Students Who Triumphed over Speech Code Face Reprisals at Georgia Tech · 05 October 2006

Dear Students and Supporters,

In my last letter I brought you news of a great victory for academic freedom: A lawsuit brought by two conservative students demolished Georgia Tech’s speech code which prohibited “acts of intolerance” and other constitutionally protected speech.

Now these same students, Ruth Malhotra, President of the Georgia Tech Students for Academic Freedom, and Orit Sklar, President of Georgia Tech Hillel and an officer in the Georgia Tech College Republicans, are facing angry reprisals and deceptive tactics from the campus left.

Malhotra and Sklar were invited to speak on a panel held by the Georgia Tech’s African-American Student Union (AASU). Though the AASU is well-known on campus to be a politically left-leaning organization which had been hostile to the activities of the College Republicans and SAF in the past, they decided to accept the invitation in an attempt to reach out to the group and in hopes that they could come together in support of free expression and intellectual diversity. The event was billed as a “Free Speech Forum.”

Trouble began almost immediately. Upon arriving at the event, Sklar was told that she was no longer welcome on the panel because it would hinder intellectual diversity for both her and Malhotra to represent the same point of view. The composition of the panel quickly revealed the flimsiness of this excuse. “Six of the panelists (actually five, because the CSA President was largely mute) were all in agreement that we needed stricter speech codes,” Sklar describes in an article for Frontpage Magazine. “Malhotra was the only one voicing an opinion in support of our basic First Amendment rights.”

In addition to this blow, AASU President James K. Holder refused to distribute literature supporting free speech which Malhotra brought to the event, but did distribute his own handout entitled “Free Speech? Or is it....”

The civility of the proceedings quickly dissolved. “Most of the panelists chose not to address the central issues or discuss the merits of the speech policy, but rather they brought up topics which were irrelevant at best and inaccurate at worst,” Sklar describes. “Among the many historical ‘facts’ advanced by participants were the notions that ‘white slave-owners wrote the Constitution, therefore it is inherently flawed,’ and ‘racists enacted the first amendment, so minorities need more restrictions on speech.’”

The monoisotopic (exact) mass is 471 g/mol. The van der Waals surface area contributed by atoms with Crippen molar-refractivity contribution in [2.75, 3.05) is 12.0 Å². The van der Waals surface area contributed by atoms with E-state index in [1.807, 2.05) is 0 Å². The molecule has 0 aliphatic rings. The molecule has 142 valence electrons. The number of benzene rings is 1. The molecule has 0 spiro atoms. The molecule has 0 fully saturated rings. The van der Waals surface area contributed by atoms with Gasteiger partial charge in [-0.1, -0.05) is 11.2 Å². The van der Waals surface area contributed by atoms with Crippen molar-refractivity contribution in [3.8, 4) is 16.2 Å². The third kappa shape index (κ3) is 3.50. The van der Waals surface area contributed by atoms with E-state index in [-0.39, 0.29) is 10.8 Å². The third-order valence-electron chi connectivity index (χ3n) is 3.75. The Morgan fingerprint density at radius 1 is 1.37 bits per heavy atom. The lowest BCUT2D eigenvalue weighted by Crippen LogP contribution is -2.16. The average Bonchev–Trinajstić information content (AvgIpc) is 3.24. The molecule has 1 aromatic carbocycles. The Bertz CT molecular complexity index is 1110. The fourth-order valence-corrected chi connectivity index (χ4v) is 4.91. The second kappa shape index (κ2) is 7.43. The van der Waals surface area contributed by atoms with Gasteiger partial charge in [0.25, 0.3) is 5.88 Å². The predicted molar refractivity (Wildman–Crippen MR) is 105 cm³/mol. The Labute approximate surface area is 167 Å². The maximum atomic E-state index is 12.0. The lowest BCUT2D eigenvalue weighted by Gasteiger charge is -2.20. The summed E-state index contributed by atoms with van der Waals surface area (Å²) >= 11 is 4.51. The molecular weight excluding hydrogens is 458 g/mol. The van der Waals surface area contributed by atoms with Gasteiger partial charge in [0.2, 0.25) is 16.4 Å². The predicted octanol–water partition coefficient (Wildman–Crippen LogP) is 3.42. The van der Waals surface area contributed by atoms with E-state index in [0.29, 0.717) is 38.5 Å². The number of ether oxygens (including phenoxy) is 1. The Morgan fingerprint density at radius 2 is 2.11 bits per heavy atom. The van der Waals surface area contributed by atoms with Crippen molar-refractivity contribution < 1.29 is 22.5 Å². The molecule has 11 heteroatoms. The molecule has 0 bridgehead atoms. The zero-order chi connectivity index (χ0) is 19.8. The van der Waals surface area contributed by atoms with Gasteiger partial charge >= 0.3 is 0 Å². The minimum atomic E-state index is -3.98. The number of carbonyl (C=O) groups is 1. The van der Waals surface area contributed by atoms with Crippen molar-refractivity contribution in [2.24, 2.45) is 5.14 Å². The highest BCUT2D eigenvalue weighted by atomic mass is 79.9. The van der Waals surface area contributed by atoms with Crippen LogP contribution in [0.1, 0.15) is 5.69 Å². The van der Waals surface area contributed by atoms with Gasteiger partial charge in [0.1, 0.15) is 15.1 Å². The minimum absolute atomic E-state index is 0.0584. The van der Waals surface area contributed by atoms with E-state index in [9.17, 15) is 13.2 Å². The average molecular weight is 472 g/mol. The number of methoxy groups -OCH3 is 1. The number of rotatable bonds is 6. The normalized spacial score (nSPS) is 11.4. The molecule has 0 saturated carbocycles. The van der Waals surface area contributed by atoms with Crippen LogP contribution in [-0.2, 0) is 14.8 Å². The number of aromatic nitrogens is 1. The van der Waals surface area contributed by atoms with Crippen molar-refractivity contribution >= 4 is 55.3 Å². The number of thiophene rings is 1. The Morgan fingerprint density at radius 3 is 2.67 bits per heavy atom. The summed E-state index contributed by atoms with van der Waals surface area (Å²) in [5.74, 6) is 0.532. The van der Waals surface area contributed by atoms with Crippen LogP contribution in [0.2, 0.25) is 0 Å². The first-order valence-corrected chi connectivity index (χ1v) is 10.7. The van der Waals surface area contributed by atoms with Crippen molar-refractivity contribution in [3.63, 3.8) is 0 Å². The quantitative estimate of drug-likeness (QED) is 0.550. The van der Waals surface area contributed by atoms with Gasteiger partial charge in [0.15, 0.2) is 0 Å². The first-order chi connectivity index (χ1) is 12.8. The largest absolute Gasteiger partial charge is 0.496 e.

Though all the interruptions, “Malhotra stayed on message and repeatedly tried to steer the discussion back to the issue of free speech, even though she was continually interrupted and not given an adequate chance to explain her perspective….her statements were received with loud snickering, rude interruptions, and immature jeers. Statements receiving applause were calling for stricter enforcement of a speech code and expressing the need for greater intimidation by the administration,” noted Sklar.

One of Sklar’s former teaching assistants spoke up to argue for a more restrictive speech code to protect students from offensive speech. He claimed that the “College Republicans incite conflict and get away with it,” and criticized the group for holding an Affirmative Action Bake Sale.

In a letter to James K. Holder II, president of AASU, Malhotra fired back concerning her and Sklar’s mistreatment at the event. “I am writing to you to express my deep disappointment and, quite frankly, my utter disgust in the way the AASU meeting on Tuesday, September 12, 2006, was handled,” she wrote. “What was apparently supposed to be a ‘Forum on Free Speech,’ instead turned out to be an embarrassing debacle with a skewed panel, an inept moderator, and a rude audience.”

Malhotra noted that even advertisements for the event which stated “Did you know that it is now perfectly legal for someone to call you a 'N-gger' and Georgia Tech can do nothing about it?” were opposed to free expression.

“With an audience of about 200 members, including students, professors, staff, and administrators, this was an excellent opportunity for AASU to present a scholarly debate about free speech and engage your membership in a thoughtful discussion about the issue,” Malhotra stated. “Sadly, it was anything but. This was a ridiculous debacle where virtually all the other panelists and audience members were incredibly vicious, extremely angry, and blatantly rude….I cannot help but conclude that your intention was never to discuss the issue of free speech, but rather to carry out a premeditated personal attack against me and my beliefs,” she concluded.

For her part, though Sklar is relieved that with her victory over Georgia Tech’s speech code, “I no longer have to worry about being censored or punished for expressing myself” she remains deeply concerned “about the blatant leftist intrusion into the educational environment at Georgia Tech, and how such indoctrination will impact my fellow students, and ultimately, the value of my degree. The more I reflect on everything that transpired in the course of the event, the more I think that the AASU forum was a microcosm of the atmosphere that the Institute is trying to maintain.”

For more information on fighting the battle for academic freedom on your campus, please contact me at Sara@studentsforacademicfreedom.org or at 888-527-3321. You can also find more information on our website at www.studentsforacademicfreedom.org.

Yours in Freedom,

Sara Dogan
National Campus Director
Students for Academic Freedom